for his lodging when he repaired to the Cittie: It is now called Drewry house, of Sir Drewe Drewry, a worshipfull owner thereof.
On the North side of this Béech Lane, towards White Crosse stréet, the Drapers of London haue lately builded 8. Almes houses of brick and timber, for 8. poore Widowes of their owne Company, whom they haue placed there Rent frée, according to the gift of the Ladie Askewe, Widowe to Sir Christopher Askewe sometime Draper and Maior. 1533.
Then in Golding Lane be also Almes houses, 13. in number, and so many poore people placed in them Rent free, and euery one hath two pence by the wéeke for euer. Of the foundation of Tho
mas Hayes
Chamberlaine of London, in the latter time of Henry the eight, he left faire lands about Iseldonne, to maintaine his foun
dation: Maister Ironmonger hath the Order of them.
On the West side of the Red Crosse, is a stréet called the Barbican, because sometime there stood on the North side therof, a Burgh-Ke
or Watch Tower of the citie, called in some language a Bar
, as a bikening is called a Becon: this Brugh-Kening was by

the name of the Manner of Base court, was giuen by Edward the 3. to Robert Vfford Earle of Suffolke, and is now pertaining to Pe
regrine Bartie
, Lord VVilloughby of Ersby.
Next adioyning to this, is one other great house, called Gar
, sometime builded by Sir Thomas VVrithe, (or VVri
) knight, Alias Garter, principall King of Armes, second son of Syr Iohn VVrithe knight, Alias Garter, and was vnckle to the first Thomas Earle of Southampton Knight of the Gartar, and Chancelor of England: he built this house, and in the top thereof, a Chapel, which he dedicated by the name of S. Trinitatis in Alto. Thus much for that part of Criplegate Warde without the wall, wherof more shalbe, spoken in the subburbe of that part. This Ward hath an Alderman & his Deputie within the gate. Common Coun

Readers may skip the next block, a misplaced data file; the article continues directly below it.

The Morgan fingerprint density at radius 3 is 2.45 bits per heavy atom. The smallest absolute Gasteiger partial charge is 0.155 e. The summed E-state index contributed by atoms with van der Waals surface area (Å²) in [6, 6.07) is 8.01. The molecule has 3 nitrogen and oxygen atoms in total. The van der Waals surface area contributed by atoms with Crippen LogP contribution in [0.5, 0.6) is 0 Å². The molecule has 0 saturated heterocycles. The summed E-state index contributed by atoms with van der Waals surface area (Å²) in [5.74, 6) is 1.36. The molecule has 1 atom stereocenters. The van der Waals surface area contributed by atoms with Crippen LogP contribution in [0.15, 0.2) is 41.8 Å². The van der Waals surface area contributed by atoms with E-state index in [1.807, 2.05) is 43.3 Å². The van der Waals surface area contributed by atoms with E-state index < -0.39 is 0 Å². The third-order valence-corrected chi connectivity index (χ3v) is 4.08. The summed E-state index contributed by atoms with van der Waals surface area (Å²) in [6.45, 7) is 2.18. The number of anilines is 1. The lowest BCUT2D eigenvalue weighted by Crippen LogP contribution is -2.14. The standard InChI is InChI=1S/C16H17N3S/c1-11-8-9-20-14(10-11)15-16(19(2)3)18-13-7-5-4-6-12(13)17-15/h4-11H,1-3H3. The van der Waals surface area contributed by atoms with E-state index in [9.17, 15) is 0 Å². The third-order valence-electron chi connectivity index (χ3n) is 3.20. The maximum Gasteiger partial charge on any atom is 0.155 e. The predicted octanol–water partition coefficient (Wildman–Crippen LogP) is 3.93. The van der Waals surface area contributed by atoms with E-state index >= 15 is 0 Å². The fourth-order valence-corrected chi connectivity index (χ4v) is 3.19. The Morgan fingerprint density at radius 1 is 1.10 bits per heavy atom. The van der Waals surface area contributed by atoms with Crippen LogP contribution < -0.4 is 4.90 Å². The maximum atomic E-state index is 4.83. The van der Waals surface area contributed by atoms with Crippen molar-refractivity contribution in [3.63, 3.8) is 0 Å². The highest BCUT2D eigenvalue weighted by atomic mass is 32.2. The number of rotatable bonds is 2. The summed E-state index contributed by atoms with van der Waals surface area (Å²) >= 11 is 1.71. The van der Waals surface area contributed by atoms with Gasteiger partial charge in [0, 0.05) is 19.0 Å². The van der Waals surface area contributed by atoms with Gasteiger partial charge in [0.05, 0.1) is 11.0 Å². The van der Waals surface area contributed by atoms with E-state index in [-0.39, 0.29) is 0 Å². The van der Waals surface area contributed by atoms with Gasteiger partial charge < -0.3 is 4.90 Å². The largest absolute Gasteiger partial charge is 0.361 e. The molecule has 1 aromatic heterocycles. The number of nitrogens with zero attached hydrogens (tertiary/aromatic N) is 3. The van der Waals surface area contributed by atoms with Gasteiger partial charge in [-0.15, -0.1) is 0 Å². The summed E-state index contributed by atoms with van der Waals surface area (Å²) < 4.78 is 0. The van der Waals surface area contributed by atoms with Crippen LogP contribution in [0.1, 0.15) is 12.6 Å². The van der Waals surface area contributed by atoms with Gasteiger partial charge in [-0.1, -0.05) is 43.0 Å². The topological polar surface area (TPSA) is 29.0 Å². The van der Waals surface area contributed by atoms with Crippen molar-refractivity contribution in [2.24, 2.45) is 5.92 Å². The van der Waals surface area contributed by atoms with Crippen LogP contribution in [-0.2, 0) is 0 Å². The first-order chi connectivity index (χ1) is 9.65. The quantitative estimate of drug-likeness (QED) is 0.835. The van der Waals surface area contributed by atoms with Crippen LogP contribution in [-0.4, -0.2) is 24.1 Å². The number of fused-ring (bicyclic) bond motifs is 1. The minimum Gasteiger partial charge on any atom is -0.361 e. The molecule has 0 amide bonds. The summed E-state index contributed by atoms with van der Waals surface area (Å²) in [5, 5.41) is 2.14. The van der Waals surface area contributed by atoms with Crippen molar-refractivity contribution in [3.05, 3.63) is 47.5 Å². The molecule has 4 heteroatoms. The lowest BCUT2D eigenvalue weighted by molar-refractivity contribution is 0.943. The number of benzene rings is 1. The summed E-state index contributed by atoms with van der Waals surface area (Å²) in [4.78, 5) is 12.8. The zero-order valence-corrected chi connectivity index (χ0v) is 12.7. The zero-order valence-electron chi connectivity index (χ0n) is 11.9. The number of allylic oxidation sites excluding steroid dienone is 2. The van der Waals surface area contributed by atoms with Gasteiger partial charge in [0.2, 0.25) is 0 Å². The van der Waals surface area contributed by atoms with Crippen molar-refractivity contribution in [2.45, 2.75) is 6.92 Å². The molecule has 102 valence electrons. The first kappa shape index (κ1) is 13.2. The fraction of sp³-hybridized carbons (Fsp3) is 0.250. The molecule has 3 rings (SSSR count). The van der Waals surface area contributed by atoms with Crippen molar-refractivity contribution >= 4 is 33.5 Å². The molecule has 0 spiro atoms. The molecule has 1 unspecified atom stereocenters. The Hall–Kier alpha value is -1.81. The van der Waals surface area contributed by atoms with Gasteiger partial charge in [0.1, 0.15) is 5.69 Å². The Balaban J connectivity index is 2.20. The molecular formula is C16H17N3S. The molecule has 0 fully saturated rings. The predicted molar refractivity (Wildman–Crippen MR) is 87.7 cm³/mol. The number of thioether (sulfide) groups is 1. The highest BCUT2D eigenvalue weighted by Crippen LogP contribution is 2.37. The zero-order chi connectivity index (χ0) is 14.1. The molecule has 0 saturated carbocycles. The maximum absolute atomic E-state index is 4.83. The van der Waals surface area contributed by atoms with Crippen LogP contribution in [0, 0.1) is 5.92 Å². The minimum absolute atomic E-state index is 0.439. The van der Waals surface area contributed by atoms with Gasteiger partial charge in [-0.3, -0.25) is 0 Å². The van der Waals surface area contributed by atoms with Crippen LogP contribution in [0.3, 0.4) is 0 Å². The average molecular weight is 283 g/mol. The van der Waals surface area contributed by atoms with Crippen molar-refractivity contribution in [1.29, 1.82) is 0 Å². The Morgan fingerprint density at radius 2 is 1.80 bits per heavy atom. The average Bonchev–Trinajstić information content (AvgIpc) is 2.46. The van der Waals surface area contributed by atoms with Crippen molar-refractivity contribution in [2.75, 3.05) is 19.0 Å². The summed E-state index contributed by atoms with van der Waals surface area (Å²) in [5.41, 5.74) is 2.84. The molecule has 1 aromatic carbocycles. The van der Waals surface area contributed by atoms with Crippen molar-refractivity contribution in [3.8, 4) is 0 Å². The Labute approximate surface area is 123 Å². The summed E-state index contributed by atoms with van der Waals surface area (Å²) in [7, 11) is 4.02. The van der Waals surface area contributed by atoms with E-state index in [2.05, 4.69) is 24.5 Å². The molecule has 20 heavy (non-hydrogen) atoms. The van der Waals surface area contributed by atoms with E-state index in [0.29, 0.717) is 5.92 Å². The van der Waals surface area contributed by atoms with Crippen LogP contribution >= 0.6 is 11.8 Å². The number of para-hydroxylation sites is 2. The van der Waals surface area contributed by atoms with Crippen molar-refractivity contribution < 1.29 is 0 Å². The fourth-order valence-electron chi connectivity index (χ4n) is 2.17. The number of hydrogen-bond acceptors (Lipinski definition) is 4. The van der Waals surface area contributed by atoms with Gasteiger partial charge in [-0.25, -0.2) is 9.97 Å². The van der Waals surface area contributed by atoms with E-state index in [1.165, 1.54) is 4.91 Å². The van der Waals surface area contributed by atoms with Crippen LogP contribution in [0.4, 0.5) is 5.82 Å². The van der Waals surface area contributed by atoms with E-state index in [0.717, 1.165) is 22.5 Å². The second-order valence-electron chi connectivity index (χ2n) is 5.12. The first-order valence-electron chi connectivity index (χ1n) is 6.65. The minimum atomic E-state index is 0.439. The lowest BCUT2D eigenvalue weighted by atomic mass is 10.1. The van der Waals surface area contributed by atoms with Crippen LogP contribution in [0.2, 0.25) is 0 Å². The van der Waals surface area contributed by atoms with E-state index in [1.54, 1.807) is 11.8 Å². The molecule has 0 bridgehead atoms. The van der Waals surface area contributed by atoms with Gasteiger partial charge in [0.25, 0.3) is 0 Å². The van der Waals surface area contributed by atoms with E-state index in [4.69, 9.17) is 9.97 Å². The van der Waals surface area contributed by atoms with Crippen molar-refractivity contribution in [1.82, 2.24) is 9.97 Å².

saile eight. Constables nine. Skauengers twelue. For Wardmote Inqueast ffftéene, and a Beadle.
Without the gate, it hath also a Deputie. Common Coun
saile two. Constables foure. Skauengers foure. Wardmote Inquest seuentéene, and a Beadle. It is taxed in London to the fiftéene, at fortie poūd, and in the Exchequer, at thirtie nine pound ten shillings.


  1. Underinking; context obvious. (SM)

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MLA citation

Stow, John, and William fitz Stephen. Survey of London: Cripplegate Ward. The Map of Early Modern London, edited by Janelle Jenstad, U of Victoria, 20 Jun. 2018,

Chicago citation

Stow, John, and William fitz Stephen. Survey of London: Cripplegate Ward. The Map of Early Modern London. Ed. Janelle Jenstad. Victoria: University of Victoria. Accessed June 20, 2018.

APA citation

Stow, J., & fitz Stephen, W. 2018. Survey of London: Cripplegate Ward. In J. Jenstad (Ed), The Map of Early Modern London. Victoria: University of Victoria. Retrieved from

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Provider: University of Victoria
Database: The Map of Early Modern London
Content: text/plain; charset="utf-8"

A1  - Stow, John
A1  - fitz Stephen, William
ED  - Jenstad, Janelle
T1  - Survey of London: Cripplegate Ward
T2  - The Map of Early Modern London
PY  - 2018
DA  - 2018/06/20
CY  - Victoria
PB  - University of Victoria
LA  - English
UR  -
UR  -
ER  - 


RT Web Page
SR Electronic(1)
A1 Stow, John
A1 fitz Stephen, William
A6 Jenstad, Janelle
T1 Survey of London: Cripplegate Ward
T2 The Map of Early Modern London
WP 2018
FD 2018/06/20
RD 2018/06/20
PP Victoria
PB University of Victoria
LA English
OL English

TEI citation